During   the reading group I hope to engage with this idea of historical   othering and how it is theorised today. The readings provide two very   different examples of othering. Judt’s journal article discusses the way politicians, academics and the general populace manage to disconnect themselves from aspects of their own past, thus reinventing it to fit present needs. Hamilakis on the other hand discusses the divide imposed by foreign powers between   the past civilisations and present populations of regions they are   studying. When reading these papers I would like for everyone to have a   think about how boundaries are drawn between the self and other in their   own area of research, as well as having a think   about possible changes that could be implemented in archaeological   theorisation and practice, such as community archaeology or Hamilakis’   politicised ethics.

Readings:

Tony Judt 1992: ‘The past is another country: myth and memory in postwar Europe’, Daedalus 121(4), 83-118.

Yannis Hamilakis 2010: ‘We are all Middle Easterners now’, in Ran Boytner, Lynn Swartz Dodd and Bradley J. Parker (eds), Controlling the Past, Owning the Future. The Political Uses of Archaeology in the Middle East, 217-29. Tucson: The University of Arizona Press.

25 September

Venue: Graduate Seminar Room 1 (Room 210), 1st floor, Old Arts  Building

Time: 6:00

Chair: Jason Adams

The Res Gestae as Stuff, or The Materiality of the Res Gestae

The autobiographical Res Gestae Divi Augusti (The Achievements of Divine Augustus) was posthumously memorialised as a monumental public inscription.  Numerous scholars have shown how carefully Augustus composed this work and therefore how important it was to him and his vision for his legacy, but the materiality or physical aspects of it have received far less attention.  Ancient sources explicitly describe Augustus’ directive in his will for the Res Gestae to be displayed on two bronze pillars in front of his giant Mausoleum, and this paper will examine the role and impact of the Res Gestae as an inscription within the urban landscape of Rome.  All known physical attributes of the inscription including the text itself, the specific use of bronze and its inherent qualities, its scale, location and context will be analysed using contemporary ideas about materiality to better understand the impact that the Res Gestae as a physical entity had on the entire Roman populus.  In employing these methods it will be shown that it was through its physical design that the Res Gestae was intended to convey a complex series of messages in order to communicate with all levels of Roman society at the same time.  It will also be argued that through this approach Augustus was far more successful in enshrining his achievements, his legacy and the foundation of his dynasty in the collective memories of all Romans, than he would have been had he not required that the Res Gestae become the public monument that it did.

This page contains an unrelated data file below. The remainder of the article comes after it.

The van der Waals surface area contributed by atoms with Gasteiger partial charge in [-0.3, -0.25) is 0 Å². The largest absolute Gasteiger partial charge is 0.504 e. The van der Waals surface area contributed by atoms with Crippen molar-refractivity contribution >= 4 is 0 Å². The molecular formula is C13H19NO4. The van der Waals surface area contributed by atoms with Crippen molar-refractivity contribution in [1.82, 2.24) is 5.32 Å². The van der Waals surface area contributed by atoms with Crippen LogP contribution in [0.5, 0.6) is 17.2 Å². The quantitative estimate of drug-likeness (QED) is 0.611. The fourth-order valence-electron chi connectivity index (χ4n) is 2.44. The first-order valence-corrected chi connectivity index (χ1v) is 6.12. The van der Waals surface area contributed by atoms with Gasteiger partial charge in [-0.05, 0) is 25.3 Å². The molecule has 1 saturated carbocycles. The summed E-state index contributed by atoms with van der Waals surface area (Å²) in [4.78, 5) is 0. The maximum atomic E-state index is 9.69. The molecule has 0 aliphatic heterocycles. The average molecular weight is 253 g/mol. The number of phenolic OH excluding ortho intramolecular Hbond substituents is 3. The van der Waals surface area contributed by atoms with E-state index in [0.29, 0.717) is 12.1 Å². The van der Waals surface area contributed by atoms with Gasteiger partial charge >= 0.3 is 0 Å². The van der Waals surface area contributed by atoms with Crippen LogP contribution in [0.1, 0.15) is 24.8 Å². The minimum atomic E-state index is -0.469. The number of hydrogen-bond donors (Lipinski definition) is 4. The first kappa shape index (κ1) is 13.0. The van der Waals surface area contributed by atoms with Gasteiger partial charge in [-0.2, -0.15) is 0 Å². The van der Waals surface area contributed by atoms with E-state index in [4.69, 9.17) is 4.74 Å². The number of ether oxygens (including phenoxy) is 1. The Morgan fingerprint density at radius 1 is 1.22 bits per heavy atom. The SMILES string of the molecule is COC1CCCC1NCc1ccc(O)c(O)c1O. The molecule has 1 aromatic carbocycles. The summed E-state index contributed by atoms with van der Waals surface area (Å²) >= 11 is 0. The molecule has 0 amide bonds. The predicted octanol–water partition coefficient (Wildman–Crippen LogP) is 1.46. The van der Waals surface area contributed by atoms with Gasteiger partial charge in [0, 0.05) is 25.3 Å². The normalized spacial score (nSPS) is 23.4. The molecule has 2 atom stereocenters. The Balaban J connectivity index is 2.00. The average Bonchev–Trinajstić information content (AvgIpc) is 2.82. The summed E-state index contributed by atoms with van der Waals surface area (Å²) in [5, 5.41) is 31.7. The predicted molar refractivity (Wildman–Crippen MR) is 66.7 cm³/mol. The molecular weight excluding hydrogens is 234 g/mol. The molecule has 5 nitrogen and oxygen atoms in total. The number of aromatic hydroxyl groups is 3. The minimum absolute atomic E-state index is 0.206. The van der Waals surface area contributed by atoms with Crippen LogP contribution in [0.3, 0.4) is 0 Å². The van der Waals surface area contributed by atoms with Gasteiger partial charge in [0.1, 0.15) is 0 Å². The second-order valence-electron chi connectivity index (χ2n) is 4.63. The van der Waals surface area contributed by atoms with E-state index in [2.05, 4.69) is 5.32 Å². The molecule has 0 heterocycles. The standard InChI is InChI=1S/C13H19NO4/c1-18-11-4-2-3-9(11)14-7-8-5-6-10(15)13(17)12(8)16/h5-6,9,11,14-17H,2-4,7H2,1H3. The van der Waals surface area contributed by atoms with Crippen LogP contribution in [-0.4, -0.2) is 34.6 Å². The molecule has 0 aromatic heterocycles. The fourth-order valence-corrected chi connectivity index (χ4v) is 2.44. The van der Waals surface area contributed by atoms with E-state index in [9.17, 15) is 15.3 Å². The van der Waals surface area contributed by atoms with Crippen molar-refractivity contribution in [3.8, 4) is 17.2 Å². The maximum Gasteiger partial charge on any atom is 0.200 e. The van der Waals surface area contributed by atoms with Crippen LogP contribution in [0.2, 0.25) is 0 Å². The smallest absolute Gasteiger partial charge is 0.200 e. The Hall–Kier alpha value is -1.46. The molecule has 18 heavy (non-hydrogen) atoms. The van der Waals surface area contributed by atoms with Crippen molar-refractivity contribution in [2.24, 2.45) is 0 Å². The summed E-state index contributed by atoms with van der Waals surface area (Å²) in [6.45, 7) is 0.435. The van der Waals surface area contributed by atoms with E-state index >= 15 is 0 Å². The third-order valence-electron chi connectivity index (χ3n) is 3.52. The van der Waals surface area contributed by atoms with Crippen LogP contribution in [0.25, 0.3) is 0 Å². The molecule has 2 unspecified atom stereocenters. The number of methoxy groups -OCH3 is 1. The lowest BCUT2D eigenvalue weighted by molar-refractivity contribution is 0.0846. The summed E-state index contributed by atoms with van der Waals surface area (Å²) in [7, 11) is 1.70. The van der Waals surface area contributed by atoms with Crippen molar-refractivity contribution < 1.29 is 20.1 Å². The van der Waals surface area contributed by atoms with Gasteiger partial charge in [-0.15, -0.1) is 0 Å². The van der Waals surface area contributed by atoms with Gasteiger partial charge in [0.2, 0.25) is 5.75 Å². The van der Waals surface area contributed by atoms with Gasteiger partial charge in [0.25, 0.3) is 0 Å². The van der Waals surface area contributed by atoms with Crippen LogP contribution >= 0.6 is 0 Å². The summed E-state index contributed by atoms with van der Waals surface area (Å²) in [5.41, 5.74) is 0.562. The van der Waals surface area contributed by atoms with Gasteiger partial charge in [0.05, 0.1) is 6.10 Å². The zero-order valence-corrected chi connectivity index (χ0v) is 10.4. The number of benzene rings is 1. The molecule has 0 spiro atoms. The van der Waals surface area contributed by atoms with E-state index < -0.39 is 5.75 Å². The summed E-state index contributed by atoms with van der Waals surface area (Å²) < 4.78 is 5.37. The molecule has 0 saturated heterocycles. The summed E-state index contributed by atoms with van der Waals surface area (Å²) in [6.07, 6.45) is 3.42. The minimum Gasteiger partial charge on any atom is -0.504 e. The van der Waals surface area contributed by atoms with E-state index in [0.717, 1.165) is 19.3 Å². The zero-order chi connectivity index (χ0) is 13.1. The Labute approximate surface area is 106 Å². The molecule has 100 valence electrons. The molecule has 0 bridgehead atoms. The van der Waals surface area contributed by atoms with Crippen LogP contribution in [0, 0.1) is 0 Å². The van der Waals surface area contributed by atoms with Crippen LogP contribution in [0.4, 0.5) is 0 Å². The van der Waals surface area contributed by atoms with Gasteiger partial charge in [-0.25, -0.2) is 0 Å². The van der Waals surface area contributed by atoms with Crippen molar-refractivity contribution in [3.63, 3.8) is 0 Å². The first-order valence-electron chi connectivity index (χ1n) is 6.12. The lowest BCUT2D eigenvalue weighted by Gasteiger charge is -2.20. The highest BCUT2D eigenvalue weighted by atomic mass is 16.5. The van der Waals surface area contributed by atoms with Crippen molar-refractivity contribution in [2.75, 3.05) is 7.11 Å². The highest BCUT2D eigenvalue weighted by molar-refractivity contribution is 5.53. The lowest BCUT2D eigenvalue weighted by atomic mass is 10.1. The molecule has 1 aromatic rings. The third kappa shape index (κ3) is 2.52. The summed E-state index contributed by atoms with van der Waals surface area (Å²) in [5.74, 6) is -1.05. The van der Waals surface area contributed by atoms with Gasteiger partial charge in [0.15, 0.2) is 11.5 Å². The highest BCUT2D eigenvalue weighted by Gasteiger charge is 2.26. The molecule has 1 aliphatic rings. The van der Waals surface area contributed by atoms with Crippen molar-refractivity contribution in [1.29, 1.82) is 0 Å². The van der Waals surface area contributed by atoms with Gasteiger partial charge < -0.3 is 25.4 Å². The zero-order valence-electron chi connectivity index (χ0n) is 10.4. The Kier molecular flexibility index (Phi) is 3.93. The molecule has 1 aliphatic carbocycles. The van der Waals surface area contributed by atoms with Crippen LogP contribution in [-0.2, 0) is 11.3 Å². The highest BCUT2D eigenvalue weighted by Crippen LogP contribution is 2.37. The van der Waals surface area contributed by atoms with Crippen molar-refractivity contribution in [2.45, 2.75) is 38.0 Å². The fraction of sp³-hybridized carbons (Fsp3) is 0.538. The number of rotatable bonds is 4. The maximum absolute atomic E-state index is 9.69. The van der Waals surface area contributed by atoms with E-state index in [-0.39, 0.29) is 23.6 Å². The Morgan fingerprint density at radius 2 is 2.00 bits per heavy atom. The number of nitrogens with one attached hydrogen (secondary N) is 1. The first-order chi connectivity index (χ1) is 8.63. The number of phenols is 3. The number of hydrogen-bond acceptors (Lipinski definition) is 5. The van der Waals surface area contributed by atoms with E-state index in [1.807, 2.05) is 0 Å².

Although this article deals with a specifically Roman object, the issues discussed in it are universal and therefore applicable to all cultures and societies.  Through this article I not only hope to look at the Res Gestae from a new perspective, but just as importantly to add to the broader discussions in archaeology about how the materiality of objects affect the lives of those who interact with them.

30 October

Venue: Graduate Seminar Room 1 (Room 210), 1st floor, Old Arts  Building

Time: 6:00

Chair: Louise Hitchcock

Interpreting Mobility and Migration

The   suggested reading this month examines the role of historical and   anthropological models for examining and critiquing the interpretation   of migration   in the archaeological record. The reading specifically looks at the Sea   Peoples and considers limited migration as an alternative to an elite   sponsored mass migration at the end of the Bronze Age (ca. 1177 BCE).   One question to consider is what constitutes   the archaeological signature of migration and for that matter, piracy   in the Bronze Age.

Reading: Louise A. Hitchcock and Aren M. Maeir 2014: ‘Yo-ho, yo-ho, a seren’s life for me!’ World Archaeology 46.4, 624-40.

4 December

Venue: Graduate Seminar Room 1 (Room 210), 1st floor, Old Arts  Building

Time: 6:00

Chair: Will Anderson

Practice and Identity: Current Approaches to Roman Pottery

Readings: Astrid van Oyen, in press (2015): ‘Actor-Network Theory’s take on archaeological types: becoming, material agency, and historical explanation’, Cambridge Archaeological Journal.

Jeroen Poblome, Daniele Malfitana and John Lund 2014: ‘It’s complicated … Past cultural identity and plain broken pottery’, Rei Cretariae Romanae Fautorum Acta 43, 11-17.